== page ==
On multiple occasions in the last years, people have suggested we turn to a gestational carrier (GC)  to create our family. In many circumstances, we find this is suggested even before adoption.

I think most people have this fanciful idea that surrogacy is easy and affordable. Because, really, it sounds pretty straight forward. How hard is it to pull out a few eggs from me, introduce them to a few sperm from Mr. MPB in a cute little petri dish, and then gently place them inside another women?

News flash – IVF / surrogacy is hard! And it’s expensive!

See, as Canadians we cannot legally pay someone to be a GC. So, in addition to the costs of IVF which would be required to harvest my eggs and create the embroys, we would only pay their medical costs – i.e. the cost of the embryo transfers, medications, pregnancy care, etc. This means finding a GC is logistically a challenge locally. There are basically two options to finding a GC locally:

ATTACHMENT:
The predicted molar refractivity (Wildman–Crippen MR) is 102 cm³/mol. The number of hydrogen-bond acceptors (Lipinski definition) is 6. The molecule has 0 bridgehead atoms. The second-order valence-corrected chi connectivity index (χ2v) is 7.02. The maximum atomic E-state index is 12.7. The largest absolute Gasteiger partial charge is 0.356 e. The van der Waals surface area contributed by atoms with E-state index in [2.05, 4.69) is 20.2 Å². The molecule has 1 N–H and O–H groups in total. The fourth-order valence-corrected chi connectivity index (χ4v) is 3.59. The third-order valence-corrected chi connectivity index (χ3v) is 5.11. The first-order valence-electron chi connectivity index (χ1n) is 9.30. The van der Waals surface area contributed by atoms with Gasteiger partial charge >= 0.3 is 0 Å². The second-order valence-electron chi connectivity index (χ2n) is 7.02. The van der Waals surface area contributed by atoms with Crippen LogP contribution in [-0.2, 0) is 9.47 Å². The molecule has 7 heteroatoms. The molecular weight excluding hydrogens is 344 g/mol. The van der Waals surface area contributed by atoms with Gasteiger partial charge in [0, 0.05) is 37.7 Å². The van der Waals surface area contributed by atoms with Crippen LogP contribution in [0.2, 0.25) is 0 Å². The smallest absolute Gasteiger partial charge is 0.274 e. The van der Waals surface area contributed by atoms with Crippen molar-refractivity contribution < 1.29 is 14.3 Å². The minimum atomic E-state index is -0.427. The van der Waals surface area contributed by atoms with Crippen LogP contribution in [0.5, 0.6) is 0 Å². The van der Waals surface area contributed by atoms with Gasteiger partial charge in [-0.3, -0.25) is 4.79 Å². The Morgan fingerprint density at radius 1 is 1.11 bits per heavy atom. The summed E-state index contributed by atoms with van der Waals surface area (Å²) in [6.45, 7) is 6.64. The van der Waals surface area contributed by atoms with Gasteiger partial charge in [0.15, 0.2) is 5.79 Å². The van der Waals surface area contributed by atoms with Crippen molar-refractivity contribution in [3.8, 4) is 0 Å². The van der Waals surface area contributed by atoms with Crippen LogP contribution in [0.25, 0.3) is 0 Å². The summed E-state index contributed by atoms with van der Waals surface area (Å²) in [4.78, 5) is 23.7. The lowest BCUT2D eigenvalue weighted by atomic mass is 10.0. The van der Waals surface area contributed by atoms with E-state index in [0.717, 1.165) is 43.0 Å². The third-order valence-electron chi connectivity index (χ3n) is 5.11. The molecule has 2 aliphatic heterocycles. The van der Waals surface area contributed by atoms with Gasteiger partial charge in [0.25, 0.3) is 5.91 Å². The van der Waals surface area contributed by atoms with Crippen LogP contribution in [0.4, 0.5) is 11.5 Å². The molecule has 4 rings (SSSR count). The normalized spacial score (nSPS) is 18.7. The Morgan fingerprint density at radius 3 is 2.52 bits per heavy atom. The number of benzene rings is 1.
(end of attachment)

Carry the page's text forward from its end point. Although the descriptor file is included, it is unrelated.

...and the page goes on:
1. Find a willing friend who just wants to be an amazing person and carry our child. Although we have received two “offers” in the last year from friends, both are probably unrealistic for a number of reasons including using their reproductive organs to carry their own children and their own unique medical challenges. Both of which would remove them from the list of realistic GCs. (We are truly blessed to have such friends in our lives, and am thankful for the love and support they have showed us).
  2. In a country where people are not typically motivated to be a surrogate for financial reasons, we could try to find someone who is.  But, they would have to agree to have all the financial payment stuff occur outside of the legal agreements – i.e. trust that we will actually pay them for carrying our child, when the legal documents will offer them absolutely no assurance that we will in fact pay them. Often payment happen by gifting the GC something at the end – i.e. a car. If this is the case, you are looking at an unofficial GC bill in the tens of thousands of dollars. I’m not really sure how you even find someone like this – put up an ad on Kijiji? Or take out a newspaper help wanted ad?